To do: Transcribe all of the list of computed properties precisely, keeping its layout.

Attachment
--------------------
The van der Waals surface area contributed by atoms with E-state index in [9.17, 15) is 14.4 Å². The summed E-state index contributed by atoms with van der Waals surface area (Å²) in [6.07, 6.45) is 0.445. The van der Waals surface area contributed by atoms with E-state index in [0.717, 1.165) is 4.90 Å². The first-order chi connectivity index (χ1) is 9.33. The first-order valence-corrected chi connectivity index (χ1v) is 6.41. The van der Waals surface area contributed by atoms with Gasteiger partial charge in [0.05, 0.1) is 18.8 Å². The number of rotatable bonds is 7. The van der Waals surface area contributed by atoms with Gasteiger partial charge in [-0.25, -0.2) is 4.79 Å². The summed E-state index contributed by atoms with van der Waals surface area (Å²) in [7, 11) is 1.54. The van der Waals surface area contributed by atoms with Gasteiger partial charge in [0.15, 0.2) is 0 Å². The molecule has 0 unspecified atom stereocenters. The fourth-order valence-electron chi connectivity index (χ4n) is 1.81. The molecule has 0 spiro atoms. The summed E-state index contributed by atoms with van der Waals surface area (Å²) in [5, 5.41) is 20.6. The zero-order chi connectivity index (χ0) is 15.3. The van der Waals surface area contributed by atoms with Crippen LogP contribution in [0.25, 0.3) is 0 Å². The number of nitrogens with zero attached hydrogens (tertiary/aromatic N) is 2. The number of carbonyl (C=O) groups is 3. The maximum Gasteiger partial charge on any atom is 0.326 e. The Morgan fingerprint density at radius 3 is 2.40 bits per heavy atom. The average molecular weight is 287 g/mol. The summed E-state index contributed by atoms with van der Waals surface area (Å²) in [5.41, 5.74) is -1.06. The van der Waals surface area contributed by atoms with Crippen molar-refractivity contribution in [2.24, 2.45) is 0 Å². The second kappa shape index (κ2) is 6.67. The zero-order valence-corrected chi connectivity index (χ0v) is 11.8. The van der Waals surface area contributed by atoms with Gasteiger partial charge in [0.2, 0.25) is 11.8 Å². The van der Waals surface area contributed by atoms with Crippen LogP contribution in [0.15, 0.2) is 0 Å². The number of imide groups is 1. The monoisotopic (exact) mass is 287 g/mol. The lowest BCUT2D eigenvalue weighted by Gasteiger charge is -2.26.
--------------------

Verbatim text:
The van der Waals surface area contributed by atoms with E-state index in [9.17, 15) is 14.4 Å². The summed E-state index contributed by atoms with van der Waals surface area (Å²) in [6.07, 6.45) is 0.445. The van der Waals surface area contributed by atoms with E-state index in [0.717, 1.165) is 4.90 Å². The first-order chi connectivity index (χ1) is 9.33. The first-order valence-corrected chi connectivity index (χ1v) is 6.41. The van der Waals surface area contributed by atoms with Gasteiger partial charge in [0.05, 0.1) is 18.8 Å². The number of rotatable bonds is 7. The van der Waals surface area contributed by atoms with Gasteiger partial charge in [-0.25, -0.2) is 4.79 Å². The summed E-state index contributed by atoms with van der Waals surface area (Å²) in [7, 11) is 1.54. The van der Waals surface area contributed by atoms with Gasteiger partial charge in [0.15, 0.2) is 0 Å². The molecule has 0 unspecified atom stereocenters. The fourth-order valence-electron chi connectivity index (χ4n) is 1.81. The molecule has 0 spiro atoms. The summed E-state index contributed by atoms with van der Waals surface area (Å²) in [5, 5.41) is 20.6. The zero-order chi connectivity index (χ0) is 15.3. The van der Waals surface area contributed by atoms with Crippen LogP contribution in [0.25, 0.3) is 0 Å². The number of nitrogens with zero attached hydrogens (tertiary/aromatic N) is 2. The number of carbonyl (C=O) groups is 3. The maximum Gasteiger partial charge on any atom is 0.326 e. The Morgan fingerprint density at radius 3 is 2.40 bits per heavy atom. The average molecular weight is 287 g/mol. The summed E-state index contributed by atoms with van der Waals surface area (Å²) in [5.41, 5.74) is -1.06. The van der Waals surface area contributed by atoms with Crippen molar-refractivity contribution in [2.24, 2.45) is 0 Å². The second kappa shape index (κ2) is 6.67. The zero-order valence-corrected chi connectivity index (χ0v) is 11.8. The van der Waals surface area contributed by atoms with Gasteiger partial charge in [0.2, 0.25) is 11.8 Å². The van der Waals surface area contributed by atoms with Crippen LogP contribution in [0.15, 0.2) is 0 Å². The number of imide groups is 1. The monoisotopic (exact) mass is 287 g/mol. The lowest BCUT2D eigenvalue weighted by Gasteiger charge is -2.26.